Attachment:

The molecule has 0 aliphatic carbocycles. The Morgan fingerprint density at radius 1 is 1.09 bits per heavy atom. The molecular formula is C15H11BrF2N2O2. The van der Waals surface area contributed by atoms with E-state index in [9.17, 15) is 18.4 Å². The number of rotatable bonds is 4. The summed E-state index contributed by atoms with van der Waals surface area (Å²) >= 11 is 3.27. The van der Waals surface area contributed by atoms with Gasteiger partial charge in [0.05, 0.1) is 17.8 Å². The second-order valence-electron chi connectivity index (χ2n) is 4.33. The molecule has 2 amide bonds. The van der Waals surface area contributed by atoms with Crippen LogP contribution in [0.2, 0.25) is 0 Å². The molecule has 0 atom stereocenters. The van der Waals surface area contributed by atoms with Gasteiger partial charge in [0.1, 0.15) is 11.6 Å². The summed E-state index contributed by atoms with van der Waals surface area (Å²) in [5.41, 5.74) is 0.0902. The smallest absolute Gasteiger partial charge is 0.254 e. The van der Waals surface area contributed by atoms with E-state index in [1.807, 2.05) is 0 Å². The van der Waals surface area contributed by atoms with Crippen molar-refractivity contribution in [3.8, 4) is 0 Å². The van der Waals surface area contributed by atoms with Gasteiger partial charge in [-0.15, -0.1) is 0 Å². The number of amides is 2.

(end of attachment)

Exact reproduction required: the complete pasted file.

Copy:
The molecule has 0 aliphatic carbocycles. The Morgan fingerprint density at radius 1 is 1.09 bits per heavy atom. The molecular formula is C15H11BrF2N2O2. The van der Waals surface area contributed by atoms with E-state index in [9.17, 15) is 18.4 Å². The number of rotatable bonds is 4. The summed E-state index contributed by atoms with van der Waals surface area (Å²) >= 11 is 3.27. The van der Waals surface area contributed by atoms with Gasteiger partial charge in [0.05, 0.1) is 17.8 Å². The second-order valence-electron chi connectivity index (χ2n) is 4.33. The molecule has 2 amide bonds. The van der Waals surface area contributed by atoms with Crippen LogP contribution in [0.2, 0.25) is 0 Å². The molecule has 0 atom stereocenters. The van der Waals surface area contributed by atoms with Gasteiger partial charge in [0.1, 0.15) is 11.6 Å². The summed E-state index contributed by atoms with van der Waals surface area (Å²) in [5.41, 5.74) is 0.0902. The smallest absolute Gasteiger partial charge is 0.254 e. The van der Waals surface area contributed by atoms with E-state index in [1.807, 2.05) is 0 Å². The van der Waals surface area contributed by atoms with Crippen molar-refractivity contribution in [3.8, 4) is 0 Å². The van der Waals surface area contributed by atoms with Gasteiger partial charge in [-0.15, -0.1) is 0 Å². The number of amides is 2.